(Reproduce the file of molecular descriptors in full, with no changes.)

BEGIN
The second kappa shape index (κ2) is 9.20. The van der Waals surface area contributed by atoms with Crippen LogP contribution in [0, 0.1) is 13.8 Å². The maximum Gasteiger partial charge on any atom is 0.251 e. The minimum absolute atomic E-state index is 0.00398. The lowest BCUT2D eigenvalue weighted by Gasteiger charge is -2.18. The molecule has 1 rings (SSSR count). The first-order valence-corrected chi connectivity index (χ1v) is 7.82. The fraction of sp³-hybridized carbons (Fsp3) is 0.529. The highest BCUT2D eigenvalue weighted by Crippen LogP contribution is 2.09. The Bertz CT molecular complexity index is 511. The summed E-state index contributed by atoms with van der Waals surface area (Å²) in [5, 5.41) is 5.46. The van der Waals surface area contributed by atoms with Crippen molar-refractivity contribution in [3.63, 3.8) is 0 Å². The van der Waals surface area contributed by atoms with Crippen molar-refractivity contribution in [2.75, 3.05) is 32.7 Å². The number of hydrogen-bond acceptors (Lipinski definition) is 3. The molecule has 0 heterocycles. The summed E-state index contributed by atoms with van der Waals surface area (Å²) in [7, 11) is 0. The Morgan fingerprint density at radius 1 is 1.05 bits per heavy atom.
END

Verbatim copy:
The second kappa shape index (κ2) is 9.20. The van der Waals surface area contributed by atoms with Crippen LogP contribution in [0, 0.1) is 13.8 Å². The maximum Gasteiger partial charge on any atom is 0.251 e. The minimum absolute atomic E-state index is 0.00398. The lowest BCUT2D eigenvalue weighted by Gasteiger charge is -2.18. The molecule has 1 rings (SSSR count). The first-order valence-corrected chi connectivity index (χ1v) is 7.82. The fraction of sp³-hybridized carbons (Fsp3) is 0.529. The highest BCUT2D eigenvalue weighted by Crippen LogP contribution is 2.09. The Bertz CT molecular complexity index is 511. The summed E-state index contributed by atoms with van der Waals surface area (Å²) in [5, 5.41) is 5.46. The van der Waals surface area contributed by atoms with Crippen molar-refractivity contribution in [3.63, 3.8) is 0 Å². The van der Waals surface area contributed by atoms with Crippen molar-refractivity contribution in [2.75, 3.05) is 32.7 Å². The number of hydrogen-bond acceptors (Lipinski definition) is 3. The molecule has 0 heterocycles. The summed E-state index contributed by atoms with van der Waals surface area (Å²) in [7, 11) is 0. The Morgan fingerprint density at radius 1 is 1.05 bits per heavy atom.